What are they thinking?

There’s an issue I’ve been hearing about that’s been dividing the government in the UK: the issue of whether or not to conduct air strikes in Syria to fight ISIL. This has resulted in the Labour party being divided by their leader’s refusal to support air strikes, even as much of his cabinet wants to agree with the prime minister David Cameron and the French president Francois Hollande. At first I thought it was more of the same old war issue, bickering over whether or not we should keep fighting even while ISIL was gunning for our heads no matter what we think of them, but I learned that it’s all just bickering over whether or not we should strike them from the air.

My question to the leaders of the Western world is this: why are you still thinking of dropping bombs on Syria?

Surely we are already familiar with the devastation in Syria that was caused by previous air strikes against the country in hopes of flushing out ISIL. Not only has ISIL not been significantly pushed back by these air strikes, but innocent people have been injured or killed by those strikes, and have undoubtedly had their lives shattered by the whole affair, and our air strikes against Syria have exacerbated the migrant crisis. Our leaders just have to be aware of all this, yet I still here them suggesting a continuation of dropping bombs in Syria as though nothing had happened.

Pictured: Devastation in Syria caused by air strikes

If the West is serious about fighting ISIL, why don’t they just stop dropping bombs on Syria and just start fighting on the ground? And with a plan no less? Because seriously, I am convinced that just dropping bombs on a country in order to get rid of the likes of ISIL is just not a viable plan. Not when it results in innocent casualties and the while ISIL has not been held back by it. That we don’t realize this and still intend on just dropping bombs on a country thinking that will solve the problem worries me because it bespeaks a kind of laziness and shortsightedness, and it even makes me wonder if these world leaders even want to fight at all.

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5 responses to “What are they thinking?

  1. The principle at stake is International Law, where President Assad is the legitimate head of state in Syria, but nations such as the UK are making decisions to bomb his country without first obtaining the consent of Assad and his government.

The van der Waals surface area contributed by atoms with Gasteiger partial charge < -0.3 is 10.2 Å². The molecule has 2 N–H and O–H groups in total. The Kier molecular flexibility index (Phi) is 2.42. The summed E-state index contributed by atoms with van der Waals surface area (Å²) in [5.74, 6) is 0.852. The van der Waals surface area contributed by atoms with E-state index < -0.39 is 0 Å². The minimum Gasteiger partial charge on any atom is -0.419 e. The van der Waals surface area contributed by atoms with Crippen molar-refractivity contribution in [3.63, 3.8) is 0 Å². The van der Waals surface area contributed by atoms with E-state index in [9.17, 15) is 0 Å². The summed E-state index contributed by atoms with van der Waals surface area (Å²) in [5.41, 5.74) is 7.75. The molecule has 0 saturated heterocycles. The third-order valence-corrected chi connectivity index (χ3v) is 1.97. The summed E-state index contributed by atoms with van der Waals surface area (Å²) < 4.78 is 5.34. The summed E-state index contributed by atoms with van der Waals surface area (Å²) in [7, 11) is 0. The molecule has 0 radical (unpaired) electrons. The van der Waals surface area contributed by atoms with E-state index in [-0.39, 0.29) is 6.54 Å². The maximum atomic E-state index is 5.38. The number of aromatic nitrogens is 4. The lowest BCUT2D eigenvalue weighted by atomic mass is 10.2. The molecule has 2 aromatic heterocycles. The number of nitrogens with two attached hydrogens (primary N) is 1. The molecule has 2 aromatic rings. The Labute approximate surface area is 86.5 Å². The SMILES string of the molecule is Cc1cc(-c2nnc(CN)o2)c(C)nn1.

• On the one hand I wouldn’t care about getting his permission, because he’s a dictator (or at least as far as I know). But on the other hand, with ISIL around, taking out Assad seems like a bad idea at this time because if he goes with ISIL still around, they could take advantage of the situation and try to take over Syria. Either way, the bombs have shown to do nothing.

  2. Basically the west got it wrong. They thought that Assads regime in Syria would fall like the ones in Tunisia, Libya and Egypt; given a little push. It didn’t. Actually the evidence from Libya and Egypt was already looking questionable… Russia for entirely selfish reasons backed Assad and got it sort of right. In the wake of all this ISIS filled the power vacuum while all the participants were fighting amongst themselves and creating carnage in Syria and instability in Europe due to the refugee crisis. Now the west have realised correctly that ISIS is the biggest threat and needs to be eliminated. That means forming an unspoken alliance with Russia and allowing Assad to return to power in some form. Clearly bombing alone will not exterminate ISIS, so the west chooses to believe a fairy story that troops on the ground will be supplied by all the groups who are currently fighting Assad and each other. It is a total mess. We do really need to get rid of ISIS but this shambles of a plan won’t do it and may make things much worse.

    • You know, I can’t help but think the West these days has a problem of creating a mess in the Middle East, but then backing out while it’s still too early instead of owning the mess the made. And I have a funny feeling part of Syria’s problem is the result of Obama doing nothing to aid Syria. He did plan to deal with Assad, but decided to hold back, and so America did not help, so the extremists who also opposed Assad began to exploit the opportunity, and from what I’ve heard one of them was what we now call ISIL.

  3. ISIS is a problem for everyone, even though they are only 30,000 strong. While the bombings on Syria aren’t proving to be very effective, utilizing ground troops would give ISIS exactly what it wants. Baghdadi has already said that it was his dream to fight American troops on Iraqi soil. You need to understand the history of the battles that have been fought in that area, and how notoriously difficult the terrain is to work with – giving ISIS a ground battle is giving them proof that they are a strong enough group to mobilize nations. Sure, it could be argued that ISIS has already managed to mobilize nations, but not in the way that they want. And tactics 101 – you never give an enemy what they want. That’s just bad strategy.

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